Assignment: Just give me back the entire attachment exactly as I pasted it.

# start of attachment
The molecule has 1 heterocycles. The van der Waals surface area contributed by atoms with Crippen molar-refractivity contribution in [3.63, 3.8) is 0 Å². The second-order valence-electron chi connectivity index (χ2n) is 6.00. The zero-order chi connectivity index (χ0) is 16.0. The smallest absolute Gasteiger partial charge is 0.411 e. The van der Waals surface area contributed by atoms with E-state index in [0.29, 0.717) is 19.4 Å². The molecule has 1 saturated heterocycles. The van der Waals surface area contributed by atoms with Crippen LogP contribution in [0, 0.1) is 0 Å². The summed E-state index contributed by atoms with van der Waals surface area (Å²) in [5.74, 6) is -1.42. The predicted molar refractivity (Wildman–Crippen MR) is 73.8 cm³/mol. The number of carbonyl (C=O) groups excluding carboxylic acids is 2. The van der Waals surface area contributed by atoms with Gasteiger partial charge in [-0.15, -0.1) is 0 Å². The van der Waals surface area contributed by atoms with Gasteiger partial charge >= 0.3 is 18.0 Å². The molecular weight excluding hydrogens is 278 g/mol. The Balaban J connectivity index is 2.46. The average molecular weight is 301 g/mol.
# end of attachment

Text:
The molecule has 1 heterocycles. The van der Waals surface area contributed by atoms with Crippen molar-refractivity contribution in [3.63, 3.8) is 0 Å². The second-order valence-electron chi connectivity index (χ2n) is 6.00. The zero-order chi connectivity index (χ0) is 16.0. The smallest absolute Gasteiger partial charge is 0.411 e. The van der Waals surface area contributed by atoms with E-state index in [0.29, 0.717) is 19.4 Å². The molecule has 1 saturated heterocycles. The van der Waals surface area contributed by atoms with Crippen LogP contribution in [0, 0.1) is 0 Å². The summed E-state index contributed by atoms with van der Waals surface area (Å²) in [5.74, 6) is -1.42. The predicted molar refractivity (Wildman–Crippen MR) is 73.8 cm³/mol. The number of carbonyl (C=O) groups excluding carboxylic acids is 2. The van der Waals surface area contributed by atoms with Gasteiger partial charge in [-0.15, -0.1) is 0 Å². The van der Waals surface area contributed by atoms with Gasteiger partial charge >= 0.3 is 18.0 Å². The molecular weight excluding hydrogens is 278 g/mol. The Balaban J connectivity index is 2.46. The average molecular weight is 301 g/mol.